Strong Suits Have Drawbacks. That's Okay.
During our earlier lunch conversation, his eyes got a little red and he excused himself for a few minutes. Because he might have been upset, I checked in with Myles (not his real name) the next morning. He said that his emotions were a bit wired that day from having coffee in the morning, but that he wasn’t upset. He said he was actually pretty happy - he saw something about his life he’d never seen before.
An advisee of mine and I started a weekly philosophy club at school to give students an opportunity to explore the nature of their experience of life. (She’s now graduating, but the club lives on.) In this week’s club meeting, one of the students suggested that we talk about free will.
At one point, Myles shared that he doesn’t believe we have free will, but he wished we did. He said that he feels a lot of compassion and empathy for others, but he finds himself doing things that he doesn’t really want to do in order to satisfy the compulsion of his empathy.
We asked him how having free will would change that experience for him: “If I had free will, I would still feel empathy and compassion, but I wouldn’t have to always act on them. I’d have a choice in how I act.”
So I looked him in the eyes and asked: “But Myles, don’t you already have that choice?”
He thought for a long moment. Then, “Yes,” he said, “but it’s really hard sometimes. But yes, I do have a choice.” Soon after that, his eyes got a little red.
Our strong suits and the emotions that come with them are such a positive force in our lives. They often feel good, they often produce good results, and we identify and define ourselves by our strong suits.
But our strong suits and their emotions can also be limitations. Myles, a 17-year-old, saw this and then had an even deeper insight into his fundamental nature: we have a choice in how we respond to the compulsions of our strong suits and emotions. I find this insight profound.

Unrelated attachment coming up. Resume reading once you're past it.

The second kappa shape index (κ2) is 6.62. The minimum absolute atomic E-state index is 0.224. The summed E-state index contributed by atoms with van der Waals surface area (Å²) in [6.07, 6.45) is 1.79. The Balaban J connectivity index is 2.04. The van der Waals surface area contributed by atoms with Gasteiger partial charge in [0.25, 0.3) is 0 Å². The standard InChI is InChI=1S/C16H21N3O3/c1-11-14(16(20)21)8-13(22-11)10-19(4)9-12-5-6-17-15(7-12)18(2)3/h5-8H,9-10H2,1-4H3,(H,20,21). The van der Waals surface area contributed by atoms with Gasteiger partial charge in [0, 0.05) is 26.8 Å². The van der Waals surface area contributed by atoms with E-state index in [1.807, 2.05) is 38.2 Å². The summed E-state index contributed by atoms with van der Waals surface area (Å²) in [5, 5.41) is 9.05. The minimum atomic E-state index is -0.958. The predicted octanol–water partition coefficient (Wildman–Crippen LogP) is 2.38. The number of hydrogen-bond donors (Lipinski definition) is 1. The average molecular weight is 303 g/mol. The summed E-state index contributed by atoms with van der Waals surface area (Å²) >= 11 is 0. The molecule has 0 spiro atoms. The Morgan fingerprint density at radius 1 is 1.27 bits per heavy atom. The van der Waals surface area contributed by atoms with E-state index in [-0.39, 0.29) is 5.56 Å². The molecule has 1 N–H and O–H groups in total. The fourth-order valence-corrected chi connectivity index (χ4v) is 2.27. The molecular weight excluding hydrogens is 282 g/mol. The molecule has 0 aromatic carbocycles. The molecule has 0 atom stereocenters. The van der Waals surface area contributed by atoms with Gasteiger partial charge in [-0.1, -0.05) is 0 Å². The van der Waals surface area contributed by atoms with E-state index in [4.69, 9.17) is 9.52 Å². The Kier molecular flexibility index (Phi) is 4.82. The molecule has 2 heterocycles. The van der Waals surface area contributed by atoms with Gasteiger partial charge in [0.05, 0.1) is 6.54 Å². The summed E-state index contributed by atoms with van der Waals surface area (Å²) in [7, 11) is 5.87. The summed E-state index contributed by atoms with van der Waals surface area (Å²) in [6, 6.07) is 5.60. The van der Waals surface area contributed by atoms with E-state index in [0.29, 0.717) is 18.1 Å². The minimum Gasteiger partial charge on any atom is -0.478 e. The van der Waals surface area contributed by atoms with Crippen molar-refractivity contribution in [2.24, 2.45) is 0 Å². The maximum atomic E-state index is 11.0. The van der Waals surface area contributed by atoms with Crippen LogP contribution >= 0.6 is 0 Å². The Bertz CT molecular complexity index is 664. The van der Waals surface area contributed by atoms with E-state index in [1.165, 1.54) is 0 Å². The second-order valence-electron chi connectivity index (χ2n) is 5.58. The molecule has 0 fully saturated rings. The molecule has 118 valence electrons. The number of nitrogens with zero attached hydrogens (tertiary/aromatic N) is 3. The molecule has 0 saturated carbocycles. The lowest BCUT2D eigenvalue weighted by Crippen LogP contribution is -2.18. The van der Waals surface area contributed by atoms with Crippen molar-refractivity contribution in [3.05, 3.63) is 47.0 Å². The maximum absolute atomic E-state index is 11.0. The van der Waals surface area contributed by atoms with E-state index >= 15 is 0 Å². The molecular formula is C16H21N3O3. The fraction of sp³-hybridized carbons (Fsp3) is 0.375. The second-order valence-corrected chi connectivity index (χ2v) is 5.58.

It usually doesn’t feel like we’ve got a choice, but we do. By widening the gap between stimulus and response, we find freedom to choose. By giving ourselves an action-less moment to just feel through our initial emotional and thought responses, we reawaken our capacity to respond without constraint, our response-ability. By listening for a moment to a quieter part of ourselves, we can actually hear our true self whispering through.
Yes, it can be really tough at times to act against the pressure of our strong suits and emotions, but it honors ourselves and others much more when we act authentically and with integrity.
It turns out that Myles was moved in our conversation by an insight into his fundamental nature. All it took was his willingness to reconsider what he had thought and felt was true, to honestly and calmly look at his own experience.
For me, moments of insight are usually blissful experiences. Sometimes, though, insight is followed by an “Oh crap” moment as I realize that this new power brings with it new responsibility.
Thanks so much for reading. ❤️
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